Knute Nelson, a 501c3 non-profit, faith-based corporation, is an innovative leader in senior housing and health care that offers a full family of services to the West Central Minnesota region. For information on Knute Nelson visit http://www.knutenelson.org or call 320-763-6653.


System Comp 2About GrandCare Systems
GrandCare Systems, founded in 2005, combines digital health assessment, biometric readings, activity of daily living sensing, medication management, smart home automation, video chat and virtual touch-based communications into the most comprehensive and fully featured technology in the private home market. GrandCare is designed for individuals seeking a caregiving solution for an aging loved one or for professional in-home, long term care or clinical caregiving providers. For more information, visit: http://www.grandcare.com or call 262-338-6147.

How to become a champion of technology

Whether your company provides housing or in-home care, you need tools you can count on. Many organizations feel overwhelmed by the processes of adopting new technologies to help improve care delivery, lower expenses, and raise revenue. Decision makers see the benefits of using a variety of technologies, but the idea of institutional change that impacts work flow can be daunting.

Organizations that focus on innovation shared insight on how to evaluate, implement and measure the success of technology. And to help you in your efforts, they highlighted areas to be cautious.

Choose your partner wisely
Kaitlin Cuffe, strategic initiatives coordinator at Eskaton in Northern California says the vendor and client relationship must be strong. Eskaton, a nonprofit focused on transforming the aging experience, looks for technology partners with similar culture and values.

“Typically we are approached by technology companies,” says Cuffe. “We have implemented a technology pilot proposal asking them to fill out a form eight questions long.” Staff time, resident time, costs associated, and process for uninstalling are uncovered before moving forward in the discussion. “Any time we get a proposal we send it out to the [Eskaton] people who would be interfacing,” explains Cuffe. Staff who are expected to work with the technology can give feedback in the decision making process.

Develop technology champions
“We go into a pilot with buy-in when there is a champion,” says Prentiss. “One to two champions serve as an internal point person.” Cuffe, Eskaton’s champion, is the person accountable to keep the project going. Cuffe’s role in the eight week pilot was to:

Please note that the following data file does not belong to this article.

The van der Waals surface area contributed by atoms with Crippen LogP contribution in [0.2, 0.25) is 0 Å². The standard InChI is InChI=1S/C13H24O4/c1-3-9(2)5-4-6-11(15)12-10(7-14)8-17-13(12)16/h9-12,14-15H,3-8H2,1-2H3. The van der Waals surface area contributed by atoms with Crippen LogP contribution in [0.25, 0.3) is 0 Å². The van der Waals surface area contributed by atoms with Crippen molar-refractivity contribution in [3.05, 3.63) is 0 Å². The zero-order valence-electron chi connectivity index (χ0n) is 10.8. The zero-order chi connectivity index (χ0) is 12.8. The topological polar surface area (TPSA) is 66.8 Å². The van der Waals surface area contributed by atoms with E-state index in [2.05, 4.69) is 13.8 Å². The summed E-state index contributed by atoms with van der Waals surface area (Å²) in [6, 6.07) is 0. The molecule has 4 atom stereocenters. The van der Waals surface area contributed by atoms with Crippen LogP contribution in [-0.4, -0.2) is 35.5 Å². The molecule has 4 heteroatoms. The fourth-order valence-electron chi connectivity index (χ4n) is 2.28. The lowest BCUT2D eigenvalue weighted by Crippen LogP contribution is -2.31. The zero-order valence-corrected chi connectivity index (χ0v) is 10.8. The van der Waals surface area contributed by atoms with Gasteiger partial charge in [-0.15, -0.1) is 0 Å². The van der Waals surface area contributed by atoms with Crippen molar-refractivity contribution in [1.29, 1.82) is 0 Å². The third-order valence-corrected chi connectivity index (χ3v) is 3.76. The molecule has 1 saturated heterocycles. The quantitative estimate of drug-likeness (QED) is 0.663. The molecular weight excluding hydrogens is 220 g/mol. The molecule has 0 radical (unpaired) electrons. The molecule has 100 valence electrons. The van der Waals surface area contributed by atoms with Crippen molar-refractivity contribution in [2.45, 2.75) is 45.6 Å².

1. Identify participants
  2. Coordinate program launch
  3. Schedule all program components
  4. Communicate to participants, stakeholders, and Lively customer support
  5. Develop and conduct surveys: A ten question baseline survey and 15-question post survey

Managing time and expectations is critical for the champion. While this pilot lasted only eight weeks, there was preplanning and post evaluation. Upon completing the evaluation, the decision will be made if it should be scaled.

Create a culture of technology
In 2013, Emeritus began testing the use of iPads with residents. Ginna Biak, National Director of Innovation and Resident Technology, conducted an eight building pilot where 5-10 iPads were made available for residents to check out. Weekly trainings were offered and Internet cafes and kiosks were deployed. Biak says they needed to “make it part of the culture”.

The iPads were loaded with apps Biak selected for social engagement and entertainment. Two vendors who understand the mission and the industry were selected. LivWell Health built the platform on Sales Force and Sitelligence developed an iPad app for resident and staff use.

“Not a lot of technology companies are understanding the silver tsunami,” says Biak. “It’s encouraging to see the big companies are starting to.” During a recent pilot in Freemont, California, representatives from Apple attended the training. In this pilot, 20 residents were given iPads and a baseline survey. At the end of the pilot, a post survey will be conducted and compared to 20 resident surveys who did not receive the iPads.

Biak says they are “trying to come up with a more cohesive, comprehensive solution for a larger roll out.” It can be tough recruiting champions in a large organization, but according to Biak, changes in technology expectations and the new hire process helped shift the Emeritus culture and lay the foundation for a larger deployment.

Deploy small, then scale
Neil Tantingco, owner of Evergreen Residence, says technology is a key contributor to the 100% occupancy and waiting list. In 2013, he began testing technology in two of the apartments in his Central California assisted living and memory care units. “I didn’t know how it would be accepted by my residents or how difficult it was to set up,” explains Tantingco. “I didn’t want to invest all that money for something that may not be proven.” He put it to a litmus test:

  1. Will my residents use it?
  2. Will the family embrace it and use to the video conferencing to increase social interaction?
  3. How will my staff react to it?

Tantingco now uses GrandCare Systems throughout the community and as remote care monitoring for an in-home care solution. This allows him to serve the waiting list and others living in their own homes.

Tantingco recommends to always do a beta test, create a roll out schedule, and set a reasonable, attainable goal. “Roll it out small and develop a work flow. Make sure it doesn’t disrupt your business process.”

Define success before you start
Before testing, develop a hypothesis. For example:

If seniors use technology to communicate with family via email, video conferencing, or Lively Grams, then they will experience less social isolation, less depression, and their quality of life will improve.

Create a list of quality measurements. Your vendor can help you with the metrics. If not, engage with an academic institute or an industry association such as the Center for Aging Services Technologies (CAST).

Success is not limited to just the resident experience. Make sure to include measurements of staff time and dollars invested in order to measure ROI.

 

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Visit www.grandcare.com for more information.